Among NIMH's top priorities is the continued support of clinical services, interventions, and policy research focused on bridging the dissemination and implementation gap between science and service. For the past 25 years, our training program, called the Clinical Services Research Training Program (CSRTP), has launched the careers of clinical services investigators by providing high quality education and support to postdoctoral scholars from a variety of disciplines (including psychology, social work, epidemiology, sociology, medicine, health economics, and nursing) who plan to pursue careers in mental health services research. The graduates of the CSRTP have been extremely successful: eighty-four percent (84%) obtained academic or research positions;by conservative criteria, 66% received research support from extramural, primarily federal, research funds. Over half (54%) of the graduates are women and nearly a third (32%) are racial/ethnic minorities. Our ability to recruit minority applicants has improved. During the last ten years, precisely half of the fellows appointed classify themselves as members of under-represented minorities. Of the women who have graduated from CSRTP, 75% received extramural funding for their research;89% of the racial/ethnic minority graduates obtained extramural research grant support. CSRTP graduates contributed substantively to the extant literature, producing over 500 peer reviewed publications to date. Given the success of our program, we seek five additional years to continue providing high quality training to seven postdoctoral fellows a year who promise to be outstanding leaders in the next generation of clinical services researchers. Our training goals are (a.) to help postdoctoral fellows acquire sufficient methodological knowledge and research skills to conduct high quality clinical services and interventions research;(b.) through study and experiential learning, to help postdoctoral fellows acquire knowledge about the most important pressing and contemporary issues in clinical services research;(c.) to assist postdoctoral fellows to attain professional skills essential to career advancement in academic and research settings;and (d.) to help postdoctoral fellows develop a national scientific peer network within specific research areas.

Public Health Relevance

The NIMH has determined that there is an urgent unmet need for science focused on improvement and development of interventions for individuals suffering from mental illness that are acceptable and easily disseminated to the service community and supported by policy makers. The CSRTP trains junior investigators in the principles of clinical services research, relevant research methods, and professional skills.

Agency
National Institute of Health (NIH)
Institute
National Institute of Mental Health (NIMH)
Type
Institutional National Research Service Award (T32)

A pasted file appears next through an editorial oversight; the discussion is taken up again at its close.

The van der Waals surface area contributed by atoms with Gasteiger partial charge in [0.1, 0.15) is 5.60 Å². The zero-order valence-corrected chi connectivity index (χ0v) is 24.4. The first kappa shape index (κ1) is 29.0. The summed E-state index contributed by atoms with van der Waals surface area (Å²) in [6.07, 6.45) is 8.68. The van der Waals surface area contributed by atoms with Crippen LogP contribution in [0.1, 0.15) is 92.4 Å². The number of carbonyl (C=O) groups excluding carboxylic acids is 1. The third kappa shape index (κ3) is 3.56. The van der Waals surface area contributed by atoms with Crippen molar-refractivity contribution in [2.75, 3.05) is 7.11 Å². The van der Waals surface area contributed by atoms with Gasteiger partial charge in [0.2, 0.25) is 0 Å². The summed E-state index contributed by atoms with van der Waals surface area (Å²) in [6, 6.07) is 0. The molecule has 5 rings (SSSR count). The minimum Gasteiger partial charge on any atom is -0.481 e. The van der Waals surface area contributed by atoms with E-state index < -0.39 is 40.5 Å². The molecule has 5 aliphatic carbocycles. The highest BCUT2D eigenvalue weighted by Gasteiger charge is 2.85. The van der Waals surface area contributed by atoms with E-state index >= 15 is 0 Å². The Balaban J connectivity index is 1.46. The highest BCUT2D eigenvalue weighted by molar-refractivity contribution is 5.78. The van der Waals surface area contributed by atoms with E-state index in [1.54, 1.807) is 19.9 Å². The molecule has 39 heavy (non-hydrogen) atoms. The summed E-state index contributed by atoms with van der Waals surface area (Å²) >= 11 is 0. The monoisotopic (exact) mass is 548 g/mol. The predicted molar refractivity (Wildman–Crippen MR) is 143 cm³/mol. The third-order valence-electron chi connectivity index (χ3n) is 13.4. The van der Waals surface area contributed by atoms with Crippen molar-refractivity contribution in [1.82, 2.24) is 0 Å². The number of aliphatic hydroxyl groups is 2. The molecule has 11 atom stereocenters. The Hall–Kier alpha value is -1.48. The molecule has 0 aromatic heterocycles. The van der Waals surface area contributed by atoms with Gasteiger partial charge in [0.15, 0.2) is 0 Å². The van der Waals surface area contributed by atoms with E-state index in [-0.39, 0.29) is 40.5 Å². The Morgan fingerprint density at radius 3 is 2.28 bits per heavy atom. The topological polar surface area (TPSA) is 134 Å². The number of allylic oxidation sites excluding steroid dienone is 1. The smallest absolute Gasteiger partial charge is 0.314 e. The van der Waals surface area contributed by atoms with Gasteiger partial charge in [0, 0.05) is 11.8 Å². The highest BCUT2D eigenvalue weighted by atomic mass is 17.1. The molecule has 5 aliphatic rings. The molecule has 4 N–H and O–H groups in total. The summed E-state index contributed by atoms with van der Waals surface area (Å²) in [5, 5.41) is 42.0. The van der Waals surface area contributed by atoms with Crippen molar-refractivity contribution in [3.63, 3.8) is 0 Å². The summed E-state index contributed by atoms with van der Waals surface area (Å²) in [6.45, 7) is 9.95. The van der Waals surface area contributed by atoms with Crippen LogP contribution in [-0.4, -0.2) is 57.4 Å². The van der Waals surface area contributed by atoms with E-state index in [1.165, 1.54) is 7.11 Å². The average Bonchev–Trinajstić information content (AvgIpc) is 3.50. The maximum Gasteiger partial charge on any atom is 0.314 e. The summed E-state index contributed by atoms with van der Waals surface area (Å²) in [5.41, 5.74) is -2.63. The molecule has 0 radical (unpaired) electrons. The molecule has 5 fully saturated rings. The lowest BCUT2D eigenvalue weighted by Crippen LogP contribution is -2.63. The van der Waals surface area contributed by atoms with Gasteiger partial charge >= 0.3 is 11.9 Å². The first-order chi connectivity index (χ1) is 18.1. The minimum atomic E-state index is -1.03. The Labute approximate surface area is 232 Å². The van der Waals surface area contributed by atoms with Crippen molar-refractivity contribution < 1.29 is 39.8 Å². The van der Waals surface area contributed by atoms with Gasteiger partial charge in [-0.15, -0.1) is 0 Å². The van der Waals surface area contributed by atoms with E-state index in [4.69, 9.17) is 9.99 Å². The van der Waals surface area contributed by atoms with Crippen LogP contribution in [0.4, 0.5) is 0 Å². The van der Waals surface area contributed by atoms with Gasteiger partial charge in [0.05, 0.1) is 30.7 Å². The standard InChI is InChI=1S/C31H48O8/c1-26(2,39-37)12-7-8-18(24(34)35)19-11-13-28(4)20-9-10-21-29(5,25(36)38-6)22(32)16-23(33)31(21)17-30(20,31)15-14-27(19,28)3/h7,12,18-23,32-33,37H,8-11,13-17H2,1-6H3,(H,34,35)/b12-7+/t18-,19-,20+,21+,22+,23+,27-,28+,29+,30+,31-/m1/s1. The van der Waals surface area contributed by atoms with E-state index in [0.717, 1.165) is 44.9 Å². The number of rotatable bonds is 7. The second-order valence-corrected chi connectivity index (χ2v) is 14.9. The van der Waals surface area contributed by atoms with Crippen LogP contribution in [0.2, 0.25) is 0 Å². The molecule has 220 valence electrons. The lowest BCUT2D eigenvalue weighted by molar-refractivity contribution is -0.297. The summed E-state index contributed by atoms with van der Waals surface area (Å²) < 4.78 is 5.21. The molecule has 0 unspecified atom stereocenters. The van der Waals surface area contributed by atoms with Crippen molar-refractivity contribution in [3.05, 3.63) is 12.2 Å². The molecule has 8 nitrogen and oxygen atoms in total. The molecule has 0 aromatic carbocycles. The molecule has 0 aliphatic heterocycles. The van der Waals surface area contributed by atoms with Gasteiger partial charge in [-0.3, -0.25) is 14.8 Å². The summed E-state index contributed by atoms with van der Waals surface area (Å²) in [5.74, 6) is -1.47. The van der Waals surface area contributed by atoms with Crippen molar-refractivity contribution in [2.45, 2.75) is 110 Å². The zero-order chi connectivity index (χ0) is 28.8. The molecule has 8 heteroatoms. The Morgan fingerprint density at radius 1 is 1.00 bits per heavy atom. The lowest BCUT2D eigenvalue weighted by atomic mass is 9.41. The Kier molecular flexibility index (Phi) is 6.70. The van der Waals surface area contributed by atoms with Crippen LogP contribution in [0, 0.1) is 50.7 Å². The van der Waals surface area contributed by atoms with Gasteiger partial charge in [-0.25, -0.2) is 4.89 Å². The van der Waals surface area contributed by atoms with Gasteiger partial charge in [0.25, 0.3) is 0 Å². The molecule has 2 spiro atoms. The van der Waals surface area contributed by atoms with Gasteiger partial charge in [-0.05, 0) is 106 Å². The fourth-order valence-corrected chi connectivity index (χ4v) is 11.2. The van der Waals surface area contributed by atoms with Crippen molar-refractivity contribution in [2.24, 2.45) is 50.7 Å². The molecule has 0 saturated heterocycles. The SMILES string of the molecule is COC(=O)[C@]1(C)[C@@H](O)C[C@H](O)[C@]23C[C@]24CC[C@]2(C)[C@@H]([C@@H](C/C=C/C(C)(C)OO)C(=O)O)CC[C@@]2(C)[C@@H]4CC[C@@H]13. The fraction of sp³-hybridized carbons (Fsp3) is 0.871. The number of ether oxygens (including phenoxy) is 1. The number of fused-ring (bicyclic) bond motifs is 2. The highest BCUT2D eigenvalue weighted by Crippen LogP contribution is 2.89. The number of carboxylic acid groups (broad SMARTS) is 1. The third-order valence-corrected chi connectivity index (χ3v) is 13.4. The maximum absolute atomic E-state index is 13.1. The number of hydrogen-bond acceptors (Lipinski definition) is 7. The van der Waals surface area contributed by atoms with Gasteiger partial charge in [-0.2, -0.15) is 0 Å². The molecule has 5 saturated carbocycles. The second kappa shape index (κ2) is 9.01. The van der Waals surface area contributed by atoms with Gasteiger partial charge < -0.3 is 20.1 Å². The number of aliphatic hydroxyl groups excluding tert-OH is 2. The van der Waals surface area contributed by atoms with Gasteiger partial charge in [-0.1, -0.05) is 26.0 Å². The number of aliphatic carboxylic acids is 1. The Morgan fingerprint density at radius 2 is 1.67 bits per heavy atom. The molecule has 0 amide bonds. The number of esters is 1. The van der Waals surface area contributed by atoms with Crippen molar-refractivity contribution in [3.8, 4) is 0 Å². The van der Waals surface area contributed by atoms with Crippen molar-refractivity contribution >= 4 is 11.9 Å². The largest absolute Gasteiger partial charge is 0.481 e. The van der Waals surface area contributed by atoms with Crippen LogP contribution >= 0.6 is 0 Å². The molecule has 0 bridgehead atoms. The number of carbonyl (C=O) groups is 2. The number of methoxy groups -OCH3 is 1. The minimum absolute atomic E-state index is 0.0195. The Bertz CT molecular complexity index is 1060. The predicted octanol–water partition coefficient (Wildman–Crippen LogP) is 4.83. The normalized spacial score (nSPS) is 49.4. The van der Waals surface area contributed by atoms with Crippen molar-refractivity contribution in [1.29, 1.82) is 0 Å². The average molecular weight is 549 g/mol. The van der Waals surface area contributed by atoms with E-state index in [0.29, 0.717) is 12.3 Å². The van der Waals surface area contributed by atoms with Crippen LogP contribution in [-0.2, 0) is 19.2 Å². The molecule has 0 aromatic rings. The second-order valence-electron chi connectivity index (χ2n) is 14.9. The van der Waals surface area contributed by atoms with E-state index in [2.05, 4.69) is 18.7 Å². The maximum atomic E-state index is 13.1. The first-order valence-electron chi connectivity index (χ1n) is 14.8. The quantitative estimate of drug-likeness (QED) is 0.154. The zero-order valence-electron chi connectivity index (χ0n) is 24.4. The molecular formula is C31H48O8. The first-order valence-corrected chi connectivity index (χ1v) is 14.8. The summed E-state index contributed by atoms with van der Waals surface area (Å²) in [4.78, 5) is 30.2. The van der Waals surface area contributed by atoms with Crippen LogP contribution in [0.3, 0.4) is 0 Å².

Project #
5T32MH018261-27
Application #
8067155
Study Section
Special Emphasis Panel (ZMH1-ERB-I (01))
Program Officer
Hill, Lauren D
Project Start
1985-08-01
Project End
2015-06-30
Budget Start
2011-07-01
Budget End
2012-06-30
Support Year
27
Fiscal Year
2011
Total Cost
$214,994
Indirect Cost
Name
University of California San Francisco
Department
Psychiatry
Type
Schools of Medicine
DUNS #
094878337
City
San Francisco
State
CA
Country
United States
Zip Code
94143
Pratap, Abhishek; Atkins, David C; Renn, Brenna N et al. (2018) The accuracy of passive phone sensors in predicting daily mood. Depress Anxiety :
Yonek, Juliet C; Jordan, Neil; Dunlop, Dorothy et al. (2018) Patient-Centered Medical Home Care for Adolescents in Need of Mental Health Treatment. J Adolesc Health 63:172-180
Farreny, Aida; Savill, Mark; Priebe, Stefan (2018) Correspondence between negative symptoms and potential sources of secondary negative symptoms over time. Eur Arch Psychiatry Clin Neurosci 268:603-609
Savill, Mark; Gosdin, Melissa; Patel, Pooja et al. (2018) How Do Early Psychosis Services Define and Operationalize the Duration of Untreated Psychosis? J Behav Health Serv Res :
Savill, Mark; Sardo, Angela; Patel, Pooja et al. (2018) Which components of specialized early intervention for psychosis do senior providers see as most important? Early Interv Psychiatry :
Savill, Mark; Skymba, Haley V; Ragland, J Daniel et al. (2018) Acceptability of Psychosis Screening and Factors Affecting Its Implementation: Interviews With Community Health Care Providers. Psychiatr Serv 69:689-695
Savill, Mark; D'Ambrosio, Jennifer; Cannon, Tyrone D et al. (2018) Psychosis risk screening in different populations using the Prodromal Questionnaire: A systematic review. Early Interv Psychiatry 12:3-14
Kersten, Ellen E; Adler, Nancy E; Gottlieb, Laura et al. (2018) Neighborhood Child Opportunity and Individual-Level Pediatric Acute Care Use and Diagnoses. Pediatrics 141:
Biagianti, Bruno; Quraishi, Sophia H; Schlosser, Danielle A (2018) Potential Benefits of Incorporating Peer-to-Peer Interactions Into Digital Interventions for Psychotic Disorders: A Systematic Review. Psychiatr Serv 69:377-388
Mangurian, Christina; Niu, Grace C; Schillinger, Dean et al. (2017) Utilization of the Behavior Change Wheel framework to develop a model to improve cardiometabolic screening for people with severe mental illness. Implement Sci 12:134

Showing the most recent 10 out of 78 publications